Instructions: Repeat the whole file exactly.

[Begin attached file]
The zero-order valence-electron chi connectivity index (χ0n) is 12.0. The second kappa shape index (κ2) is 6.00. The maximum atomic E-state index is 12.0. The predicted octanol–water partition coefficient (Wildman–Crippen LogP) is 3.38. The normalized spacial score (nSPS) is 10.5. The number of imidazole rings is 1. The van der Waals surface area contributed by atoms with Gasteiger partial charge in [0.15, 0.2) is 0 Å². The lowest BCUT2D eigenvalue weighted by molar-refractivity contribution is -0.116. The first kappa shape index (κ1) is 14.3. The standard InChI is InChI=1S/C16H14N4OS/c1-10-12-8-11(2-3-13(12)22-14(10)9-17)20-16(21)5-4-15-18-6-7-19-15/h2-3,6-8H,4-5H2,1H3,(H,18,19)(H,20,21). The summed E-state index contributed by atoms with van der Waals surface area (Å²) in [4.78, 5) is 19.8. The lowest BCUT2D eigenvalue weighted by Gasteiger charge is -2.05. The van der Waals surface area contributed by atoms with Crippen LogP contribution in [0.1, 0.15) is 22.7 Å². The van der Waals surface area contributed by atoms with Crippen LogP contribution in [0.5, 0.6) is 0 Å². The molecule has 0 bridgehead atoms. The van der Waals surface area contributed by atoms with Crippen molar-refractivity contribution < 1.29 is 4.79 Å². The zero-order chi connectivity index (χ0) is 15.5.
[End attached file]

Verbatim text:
The zero-order valence-electron chi connectivity index (χ0n) is 12.0. The second kappa shape index (κ2) is 6.00. The maximum atomic E-state index is 12.0. The predicted octanol–water partition coefficient (Wildman–Crippen LogP) is 3.38. The normalized spacial score (nSPS) is 10.5. The number of imidazole rings is 1. The van der Waals surface area contributed by atoms with Gasteiger partial charge in [0.15, 0.2) is 0 Å². The lowest BCUT2D eigenvalue weighted by molar-refractivity contribution is -0.116. The first kappa shape index (κ1) is 14.3. The standard InChI is InChI=1S/C16H14N4OS/c1-10-12-8-11(2-3-13(12)22-14(10)9-17)20-16(21)5-4-15-18-6-7-19-15/h2-3,6-8H,4-5H2,1H3,(H,18,19)(H,20,21). The summed E-state index contributed by atoms with van der Waals surface area (Å²) in [4.78, 5) is 19.8. The lowest BCUT2D eigenvalue weighted by Gasteiger charge is -2.05. The van der Waals surface area contributed by atoms with Crippen LogP contribution in [0.1, 0.15) is 22.7 Å². The van der Waals surface area contributed by atoms with Crippen LogP contribution in [0.5, 0.6) is 0 Å². The molecule has 0 bridgehead atoms. The van der Waals surface area contributed by atoms with Crippen molar-refractivity contribution < 1.29 is 4.79 Å². The zero-order chi connectivity index (χ0) is 15.5.